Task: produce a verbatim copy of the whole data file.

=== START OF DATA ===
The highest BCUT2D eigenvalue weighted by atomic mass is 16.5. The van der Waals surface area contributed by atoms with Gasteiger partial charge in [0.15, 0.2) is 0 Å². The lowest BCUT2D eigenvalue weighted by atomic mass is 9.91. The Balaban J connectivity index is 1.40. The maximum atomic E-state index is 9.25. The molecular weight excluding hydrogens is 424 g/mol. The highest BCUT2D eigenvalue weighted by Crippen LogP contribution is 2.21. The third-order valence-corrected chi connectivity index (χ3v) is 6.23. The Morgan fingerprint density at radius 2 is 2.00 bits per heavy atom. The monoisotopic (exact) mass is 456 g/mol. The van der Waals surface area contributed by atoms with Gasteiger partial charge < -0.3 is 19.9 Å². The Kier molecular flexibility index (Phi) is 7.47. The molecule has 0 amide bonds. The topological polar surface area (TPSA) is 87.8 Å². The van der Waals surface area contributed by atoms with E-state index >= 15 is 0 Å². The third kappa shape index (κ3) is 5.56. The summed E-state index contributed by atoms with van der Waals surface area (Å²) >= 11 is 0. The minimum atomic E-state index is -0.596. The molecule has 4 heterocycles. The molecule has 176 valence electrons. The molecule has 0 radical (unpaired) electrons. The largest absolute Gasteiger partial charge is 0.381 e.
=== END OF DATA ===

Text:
The highest BCUT2D eigenvalue weighted by atomic mass is 16.5. The van der Waals surface area contributed by atoms with Gasteiger partial charge in [0.15, 0.2) is 0 Å². The lowest BCUT2D eigenvalue weighted by atomic mass is 9.91. The Balaban J connectivity index is 1.40. The maximum atomic E-state index is 9.25. The molecular weight excluding hydrogens is 424 g/mol. The highest BCUT2D eigenvalue weighted by Crippen LogP contribution is 2.21. The third-order valence-corrected chi connectivity index (χ3v) is 6.23. The Morgan fingerprint density at radius 2 is 2.00 bits per heavy atom. The monoisotopic (exact) mass is 456 g/mol. The van der Waals surface area contributed by atoms with Gasteiger partial charge < -0.3 is 19.9 Å². The Kier molecular flexibility index (Phi) is 7.47. The molecule has 0 amide bonds. The topological polar surface area (TPSA) is 87.8 Å². The van der Waals surface area contributed by atoms with E-state index >= 15 is 0 Å². The third kappa shape index (κ3) is 5.56. The summed E-state index contributed by atoms with van der Waals surface area (Å²) >= 11 is 0. The minimum atomic E-state index is -0.596. The molecule has 4 heterocycles. The molecule has 176 valence electrons. The molecule has 0 radical (unpaired) electrons. The largest absolute Gasteiger partial charge is 0.381 e.